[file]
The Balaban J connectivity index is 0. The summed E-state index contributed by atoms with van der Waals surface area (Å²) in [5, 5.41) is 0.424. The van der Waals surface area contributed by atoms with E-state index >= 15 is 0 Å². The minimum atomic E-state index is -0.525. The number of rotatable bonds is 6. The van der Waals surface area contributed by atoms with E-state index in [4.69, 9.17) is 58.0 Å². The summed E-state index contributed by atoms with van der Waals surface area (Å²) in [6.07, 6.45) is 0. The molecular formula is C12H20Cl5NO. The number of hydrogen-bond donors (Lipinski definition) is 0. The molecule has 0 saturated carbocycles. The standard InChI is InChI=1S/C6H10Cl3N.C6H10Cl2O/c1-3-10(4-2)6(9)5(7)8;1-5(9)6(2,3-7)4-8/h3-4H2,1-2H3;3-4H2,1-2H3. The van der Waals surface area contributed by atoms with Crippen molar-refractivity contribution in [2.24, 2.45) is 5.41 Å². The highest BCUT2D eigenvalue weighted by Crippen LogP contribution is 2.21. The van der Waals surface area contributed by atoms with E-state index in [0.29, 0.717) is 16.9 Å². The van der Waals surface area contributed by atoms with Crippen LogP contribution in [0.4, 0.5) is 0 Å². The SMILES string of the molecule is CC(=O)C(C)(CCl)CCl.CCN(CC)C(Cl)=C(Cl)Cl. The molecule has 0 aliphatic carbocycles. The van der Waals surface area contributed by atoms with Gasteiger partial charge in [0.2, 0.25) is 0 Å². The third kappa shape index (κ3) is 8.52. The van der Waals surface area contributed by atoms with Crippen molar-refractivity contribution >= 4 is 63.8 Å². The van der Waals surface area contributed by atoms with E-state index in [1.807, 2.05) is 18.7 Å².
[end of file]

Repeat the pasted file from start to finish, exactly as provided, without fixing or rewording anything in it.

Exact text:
The Balaban J connectivity index is 0. The summed E-state index contributed by atoms with van der Waals surface area (Å²) in [5, 5.41) is 0.424. The van der Waals surface area contributed by atoms with E-state index >= 15 is 0 Å². The minimum atomic E-state index is -0.525. The number of rotatable bonds is 6. The van der Waals surface area contributed by atoms with E-state index in [4.69, 9.17) is 58.0 Å². The summed E-state index contributed by atoms with van der Waals surface area (Å²) in [6.07, 6.45) is 0. The molecular formula is C12H20Cl5NO. The number of hydrogen-bond donors (Lipinski definition) is 0. The molecule has 0 saturated carbocycles. The standard InChI is InChI=1S/C6H10Cl3N.C6H10Cl2O/c1-3-10(4-2)6(9)5(7)8;1-5(9)6(2,3-7)4-8/h3-4H2,1-2H3;3-4H2,1-2H3. The van der Waals surface area contributed by atoms with Crippen molar-refractivity contribution in [2.24, 2.45) is 5.41 Å². The highest BCUT2D eigenvalue weighted by Crippen LogP contribution is 2.21. The van der Waals surface area contributed by atoms with E-state index in [0.29, 0.717) is 16.9 Å². The van der Waals surface area contributed by atoms with Crippen LogP contribution in [0.4, 0.5) is 0 Å². The SMILES string of the molecule is CC(=O)C(C)(CCl)CCl.CCN(CC)C(Cl)=C(Cl)Cl. The molecule has 0 aliphatic carbocycles. The van der Waals surface area contributed by atoms with Gasteiger partial charge in [0.2, 0.25) is 0 Å². The third kappa shape index (κ3) is 8.52. The van der Waals surface area contributed by atoms with Crippen molar-refractivity contribution >= 4 is 63.8 Å². The van der Waals surface area contributed by atoms with E-state index in [1.807, 2.05) is 18.7 Å².